"I personally wouldn't have done it the way he did it," says Justin Bingham, CTO at security vendor Intrusic, referring to Lynn's action in defying Cisco and Internet Security Systems (ISS) - his employer until he quit just hours before giving his demonstration. "I like my career being a security researcher and a lot of that is based on trust with your customers and other companies."
Lynn, who has acknowledged breaking non-disclosure agreements in speaking out about the router exploit, says he took the step out of concern that withholding the knowledge would help would-be attackers and even posed a national security concern.
"The vulnerability which I demonstrated - but didn't give any information about - was properly disclosed to Cisco months in advance," Lynn says. "They had patches publicly available for months before I went on stage.
"That said, the disclosure debate is one that needs to happen. The idea of full disclosure is just about as dangerous as no disclosure at all. As with most things, we have to find the proper balance."
While Lynn has settled one lawsuit with Cisco and ISS, agreeing not to disclose anything he knows about the exploit, his problems don't seem to be over. The FBI is investigating him and interviewing friends and roommates, he says.
ISS, which declined to discuss the Lynn matter this week, has sought to stop the spread of the electronic version of the presentation slides that Lynn showed at Black Hat -- many of which are labeled with the ISS logo -- by threatening legal action against Web sites posting them.
ISS has benefited from its research by including preemptive protections for the vulnerabilities in its Proventia IPS product line and Internet Scanner products. ISS had been planning to make a big splash at Black Hat by unveiling the Cisco router flaw, but backed down when Cisco balked. But Lynn, after quitting his job at ISS, spoke out anyway.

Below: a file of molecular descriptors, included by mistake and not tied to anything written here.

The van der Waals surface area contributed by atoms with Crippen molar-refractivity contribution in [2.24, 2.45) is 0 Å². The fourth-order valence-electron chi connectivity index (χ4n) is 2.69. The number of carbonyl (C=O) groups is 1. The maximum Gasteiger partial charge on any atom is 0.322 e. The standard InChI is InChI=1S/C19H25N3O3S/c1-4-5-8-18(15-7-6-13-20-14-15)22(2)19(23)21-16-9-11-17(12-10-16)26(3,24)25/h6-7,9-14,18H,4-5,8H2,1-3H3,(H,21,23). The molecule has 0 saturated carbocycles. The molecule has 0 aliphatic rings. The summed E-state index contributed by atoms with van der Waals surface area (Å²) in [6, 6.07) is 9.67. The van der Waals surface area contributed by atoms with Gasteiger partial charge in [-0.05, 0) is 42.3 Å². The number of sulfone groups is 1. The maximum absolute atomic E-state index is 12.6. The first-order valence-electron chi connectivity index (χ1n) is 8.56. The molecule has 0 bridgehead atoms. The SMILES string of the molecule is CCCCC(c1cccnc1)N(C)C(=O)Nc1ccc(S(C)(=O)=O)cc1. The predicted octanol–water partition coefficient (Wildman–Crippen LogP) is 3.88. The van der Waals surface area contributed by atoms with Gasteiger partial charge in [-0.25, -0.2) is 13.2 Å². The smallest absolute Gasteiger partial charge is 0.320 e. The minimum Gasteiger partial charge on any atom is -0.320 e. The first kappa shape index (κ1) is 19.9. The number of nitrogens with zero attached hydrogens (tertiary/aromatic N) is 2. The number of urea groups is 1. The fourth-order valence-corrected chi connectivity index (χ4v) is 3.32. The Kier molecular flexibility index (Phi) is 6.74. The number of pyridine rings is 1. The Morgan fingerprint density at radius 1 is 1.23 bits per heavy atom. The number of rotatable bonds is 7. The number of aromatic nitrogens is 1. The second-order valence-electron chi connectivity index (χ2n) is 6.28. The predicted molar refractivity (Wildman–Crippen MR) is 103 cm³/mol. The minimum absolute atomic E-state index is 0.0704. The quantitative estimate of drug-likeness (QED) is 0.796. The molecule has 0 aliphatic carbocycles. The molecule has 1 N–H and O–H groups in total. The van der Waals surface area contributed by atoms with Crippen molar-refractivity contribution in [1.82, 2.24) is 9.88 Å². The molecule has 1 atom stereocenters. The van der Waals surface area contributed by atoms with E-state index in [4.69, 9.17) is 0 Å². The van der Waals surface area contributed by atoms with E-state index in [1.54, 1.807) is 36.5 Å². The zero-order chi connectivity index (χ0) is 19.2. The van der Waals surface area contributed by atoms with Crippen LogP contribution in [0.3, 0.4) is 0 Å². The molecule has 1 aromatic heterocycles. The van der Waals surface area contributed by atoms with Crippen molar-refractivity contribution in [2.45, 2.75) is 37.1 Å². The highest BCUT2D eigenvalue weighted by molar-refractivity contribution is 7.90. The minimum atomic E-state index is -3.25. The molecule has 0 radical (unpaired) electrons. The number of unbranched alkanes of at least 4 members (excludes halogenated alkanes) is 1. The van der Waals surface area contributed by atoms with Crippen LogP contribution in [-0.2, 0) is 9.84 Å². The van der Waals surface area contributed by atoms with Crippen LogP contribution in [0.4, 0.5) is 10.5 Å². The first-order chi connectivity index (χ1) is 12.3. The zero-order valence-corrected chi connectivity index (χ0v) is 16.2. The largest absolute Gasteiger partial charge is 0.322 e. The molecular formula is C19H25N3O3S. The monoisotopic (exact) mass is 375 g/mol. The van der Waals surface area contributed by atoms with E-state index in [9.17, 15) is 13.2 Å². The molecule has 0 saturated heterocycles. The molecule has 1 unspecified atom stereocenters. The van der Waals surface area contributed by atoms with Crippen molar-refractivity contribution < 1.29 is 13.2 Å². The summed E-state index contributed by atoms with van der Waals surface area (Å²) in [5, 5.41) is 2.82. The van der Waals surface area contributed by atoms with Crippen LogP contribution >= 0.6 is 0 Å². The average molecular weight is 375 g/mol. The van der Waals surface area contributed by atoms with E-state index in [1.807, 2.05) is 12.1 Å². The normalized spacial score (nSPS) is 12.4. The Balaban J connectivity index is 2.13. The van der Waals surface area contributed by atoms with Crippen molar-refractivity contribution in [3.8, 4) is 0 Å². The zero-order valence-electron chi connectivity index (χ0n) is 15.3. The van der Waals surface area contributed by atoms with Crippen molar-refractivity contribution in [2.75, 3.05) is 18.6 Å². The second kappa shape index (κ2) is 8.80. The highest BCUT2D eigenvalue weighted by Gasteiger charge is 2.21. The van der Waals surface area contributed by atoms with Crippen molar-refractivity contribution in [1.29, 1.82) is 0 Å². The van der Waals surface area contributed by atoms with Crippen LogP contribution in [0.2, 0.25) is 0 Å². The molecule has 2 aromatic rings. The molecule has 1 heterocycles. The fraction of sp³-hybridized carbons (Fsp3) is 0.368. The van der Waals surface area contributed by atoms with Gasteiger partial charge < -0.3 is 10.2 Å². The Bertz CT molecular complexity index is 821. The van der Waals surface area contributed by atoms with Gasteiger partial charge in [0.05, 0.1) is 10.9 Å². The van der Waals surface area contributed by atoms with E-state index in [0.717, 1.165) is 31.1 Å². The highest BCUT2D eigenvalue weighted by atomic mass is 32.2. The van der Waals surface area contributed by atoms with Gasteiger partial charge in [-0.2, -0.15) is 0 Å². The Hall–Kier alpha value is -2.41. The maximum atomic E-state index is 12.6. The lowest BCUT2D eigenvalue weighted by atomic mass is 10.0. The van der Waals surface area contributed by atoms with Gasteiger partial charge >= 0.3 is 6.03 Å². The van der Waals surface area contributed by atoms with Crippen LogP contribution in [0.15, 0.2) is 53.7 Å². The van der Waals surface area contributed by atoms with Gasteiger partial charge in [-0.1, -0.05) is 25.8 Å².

Customers want more info.
Cisco customers say they would like to know about these types of security problems as soon as possible.
"I'd like to be the first one to find out," says Bob Lescaleet, MIS department manager at Pace Suburban Bus Service, a government agency in Arlington Heights, Ill., serving a six-county region. "I'm not sure Cisco should have kept this quiet as long as they have."
John Monaghan, vice president of IT for Marnell Corrao Associates, a Las Vegas construction and architectural firm that uses Cisco routers and firewalls in its corporate and field offices, says he was troubled that Cisco was working with ISS on how to present the shell-code exploit at a hacker conference, but not telling customers about the potential threat.
"We are concerned that a vulnerability has existed, and that Cisco didn't come clean and let us know about it," Monaghan says. "As far as getting information from Cisco, it's more of a pull from our end than a push from their end. You had to dig through an awful lot of rhetoric to find out that this vulnerability only has to do with IPv6."